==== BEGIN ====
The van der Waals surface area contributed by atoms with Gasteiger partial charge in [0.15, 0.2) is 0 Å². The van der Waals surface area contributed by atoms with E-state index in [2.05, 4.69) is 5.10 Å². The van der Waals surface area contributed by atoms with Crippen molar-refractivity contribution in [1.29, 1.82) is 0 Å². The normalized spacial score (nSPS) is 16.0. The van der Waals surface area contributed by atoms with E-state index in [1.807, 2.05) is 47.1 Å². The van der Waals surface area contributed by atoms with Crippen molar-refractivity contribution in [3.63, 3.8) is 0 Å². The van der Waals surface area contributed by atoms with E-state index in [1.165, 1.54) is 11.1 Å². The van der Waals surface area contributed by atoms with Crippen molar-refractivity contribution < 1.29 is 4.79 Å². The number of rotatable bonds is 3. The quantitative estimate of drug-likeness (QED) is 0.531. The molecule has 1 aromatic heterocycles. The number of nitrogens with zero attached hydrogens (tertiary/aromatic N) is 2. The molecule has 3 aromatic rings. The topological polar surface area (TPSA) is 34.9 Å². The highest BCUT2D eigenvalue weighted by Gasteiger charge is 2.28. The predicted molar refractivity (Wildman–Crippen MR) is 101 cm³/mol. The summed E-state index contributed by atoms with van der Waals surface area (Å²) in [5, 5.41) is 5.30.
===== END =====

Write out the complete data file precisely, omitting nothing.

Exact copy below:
The van der Waals surface area contributed by atoms with Gasteiger partial charge in [0.15, 0.2) is 0 Å². The van der Waals surface area contributed by atoms with E-state index in [2.05, 4.69) is 5.10 Å². The van der Waals surface area contributed by atoms with Crippen molar-refractivity contribution in [1.29, 1.82) is 0 Å². The normalized spacial score (nSPS) is 16.0. The van der Waals surface area contributed by atoms with E-state index in [1.807, 2.05) is 47.1 Å². The van der Waals surface area contributed by atoms with Crippen molar-refractivity contribution in [3.63, 3.8) is 0 Å². The van der Waals surface area contributed by atoms with E-state index in [1.165, 1.54) is 11.1 Å². The van der Waals surface area contributed by atoms with Crippen molar-refractivity contribution < 1.29 is 4.79 Å². The number of rotatable bonds is 3. The quantitative estimate of drug-likeness (QED) is 0.531. The molecule has 1 aromatic heterocycles. The number of nitrogens with zero attached hydrogens (tertiary/aromatic N) is 2. The molecule has 3 aromatic rings. The topological polar surface area (TPSA) is 34.9 Å². The highest BCUT2D eigenvalue weighted by Gasteiger charge is 2.28. The predicted molar refractivity (Wildman–Crippen MR) is 101 cm³/mol. The summed E-state index contributed by atoms with van der Waals surface area (Å²) in [5, 5.41) is 5.30.